Sen. Tom Coburn (R-Okla.) released a report Oct. 16 that targets a number of transportation projects as part of $18 billion in "wasteful spending."
Coburn's "Wastebook 2012," the latest in a series of annual reports, features 100 projects and subsidies that the deficit hawk and anti-earmark crusader holds up as an example of Washington's out of touch priorities. Transportation is prevalent throughout the report.
"The Highway Trust Fund, which has been bailed out several times over the last five years, is a good example, as billions of dollars intended for transportation are wasted on questionable projects that do little to fix congestion or other transportation problems," it notes in the introduction. "Would the dollars spent on these transportation projects not have been better spent to fix some of the 22,158 deficient bridges plaguing our national highway system?"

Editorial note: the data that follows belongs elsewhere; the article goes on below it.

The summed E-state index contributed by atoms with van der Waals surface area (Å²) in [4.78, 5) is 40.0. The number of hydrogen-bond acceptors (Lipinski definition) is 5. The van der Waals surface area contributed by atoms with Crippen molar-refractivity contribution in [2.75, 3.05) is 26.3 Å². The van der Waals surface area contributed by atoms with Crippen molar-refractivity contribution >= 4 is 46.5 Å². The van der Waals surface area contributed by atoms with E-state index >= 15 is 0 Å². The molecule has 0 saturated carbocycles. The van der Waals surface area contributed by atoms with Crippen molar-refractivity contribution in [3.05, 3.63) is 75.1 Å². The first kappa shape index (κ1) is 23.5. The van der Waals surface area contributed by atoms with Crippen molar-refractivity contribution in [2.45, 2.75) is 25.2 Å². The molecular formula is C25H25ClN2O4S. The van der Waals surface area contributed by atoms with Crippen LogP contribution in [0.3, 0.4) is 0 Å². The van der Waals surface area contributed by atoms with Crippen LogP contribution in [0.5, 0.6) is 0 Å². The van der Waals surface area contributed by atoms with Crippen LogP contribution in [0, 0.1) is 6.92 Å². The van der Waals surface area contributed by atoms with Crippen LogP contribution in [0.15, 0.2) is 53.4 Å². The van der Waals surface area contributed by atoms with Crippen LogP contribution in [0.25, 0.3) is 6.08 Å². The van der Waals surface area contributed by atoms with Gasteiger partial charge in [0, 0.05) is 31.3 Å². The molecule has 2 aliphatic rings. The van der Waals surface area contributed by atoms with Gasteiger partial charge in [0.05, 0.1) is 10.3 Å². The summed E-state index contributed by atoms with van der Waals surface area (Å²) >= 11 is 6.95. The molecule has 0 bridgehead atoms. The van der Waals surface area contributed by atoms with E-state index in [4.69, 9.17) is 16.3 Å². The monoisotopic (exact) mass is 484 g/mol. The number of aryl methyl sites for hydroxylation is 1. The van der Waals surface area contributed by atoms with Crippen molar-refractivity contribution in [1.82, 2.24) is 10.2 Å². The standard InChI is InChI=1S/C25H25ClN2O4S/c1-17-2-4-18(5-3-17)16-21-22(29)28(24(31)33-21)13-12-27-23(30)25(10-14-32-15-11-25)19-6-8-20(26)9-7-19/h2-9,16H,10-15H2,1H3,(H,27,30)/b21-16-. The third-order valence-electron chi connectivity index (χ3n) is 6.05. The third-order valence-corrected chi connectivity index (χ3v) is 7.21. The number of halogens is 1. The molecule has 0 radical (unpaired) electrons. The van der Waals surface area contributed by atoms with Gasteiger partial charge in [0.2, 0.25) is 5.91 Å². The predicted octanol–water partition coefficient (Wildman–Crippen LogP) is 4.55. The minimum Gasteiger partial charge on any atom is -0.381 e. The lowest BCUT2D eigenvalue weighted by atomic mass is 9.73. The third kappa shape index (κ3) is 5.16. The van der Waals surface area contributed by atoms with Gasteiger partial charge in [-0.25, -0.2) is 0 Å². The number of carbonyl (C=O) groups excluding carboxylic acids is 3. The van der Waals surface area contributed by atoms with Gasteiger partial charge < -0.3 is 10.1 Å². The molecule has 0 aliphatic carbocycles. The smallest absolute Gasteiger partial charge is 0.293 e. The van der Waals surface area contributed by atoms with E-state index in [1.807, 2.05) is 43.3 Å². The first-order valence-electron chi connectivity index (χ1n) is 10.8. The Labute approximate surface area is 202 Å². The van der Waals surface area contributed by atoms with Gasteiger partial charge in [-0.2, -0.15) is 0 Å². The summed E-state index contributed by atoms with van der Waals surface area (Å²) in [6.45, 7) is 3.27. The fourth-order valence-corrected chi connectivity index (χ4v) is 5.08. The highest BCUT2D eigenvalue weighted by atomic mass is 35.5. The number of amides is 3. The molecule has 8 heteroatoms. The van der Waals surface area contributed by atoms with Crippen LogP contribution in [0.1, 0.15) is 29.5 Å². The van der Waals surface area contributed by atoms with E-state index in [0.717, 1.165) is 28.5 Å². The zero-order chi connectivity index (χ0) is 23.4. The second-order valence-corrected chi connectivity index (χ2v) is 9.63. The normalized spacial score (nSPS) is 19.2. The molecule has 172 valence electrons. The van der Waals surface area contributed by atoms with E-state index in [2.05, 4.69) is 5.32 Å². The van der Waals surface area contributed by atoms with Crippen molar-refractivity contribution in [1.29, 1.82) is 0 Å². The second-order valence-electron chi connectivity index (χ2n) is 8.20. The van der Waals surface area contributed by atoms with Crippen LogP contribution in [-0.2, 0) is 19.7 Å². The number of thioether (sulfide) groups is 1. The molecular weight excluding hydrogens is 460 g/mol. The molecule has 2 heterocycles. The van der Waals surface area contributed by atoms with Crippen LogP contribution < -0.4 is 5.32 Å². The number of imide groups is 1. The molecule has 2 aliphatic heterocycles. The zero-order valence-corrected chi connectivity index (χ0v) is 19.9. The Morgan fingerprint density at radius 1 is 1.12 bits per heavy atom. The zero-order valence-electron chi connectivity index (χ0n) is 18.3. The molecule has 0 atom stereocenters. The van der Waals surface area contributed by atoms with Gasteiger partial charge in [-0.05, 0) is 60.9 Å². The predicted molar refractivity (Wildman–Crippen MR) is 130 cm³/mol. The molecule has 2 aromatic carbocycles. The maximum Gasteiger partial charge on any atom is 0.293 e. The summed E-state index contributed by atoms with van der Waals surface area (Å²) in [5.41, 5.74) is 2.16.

Sixteen of the 100 listed projects and programs are transportation related. But while they dot the list, the transportation projects do not add up to that much money overall. The most expensive are $74 million for electric vehicle tax credits, $38.8 million for the Alaska Railroad, and $35.6 million for a streetcar trolley in St. Louis.
The Wastebook touches on a wide range of other transportation projects, from a scarcely used Oklahoma airport that collects federal subsidies, to the repair of a covered bridge in Ohio that is not even connected to a road, to a book vending machine in a California train station.
Though the report will prompt some floor speeches about government waste and inefficiency, it is not well-received by some who view the money as crucial to their state or district. And turning off the spigot of federal dollars can prove tough - just this year, the Alaska Railroad subsidies, drawn from federal mass transit dollars, were extended two more years in the new surface transportation law.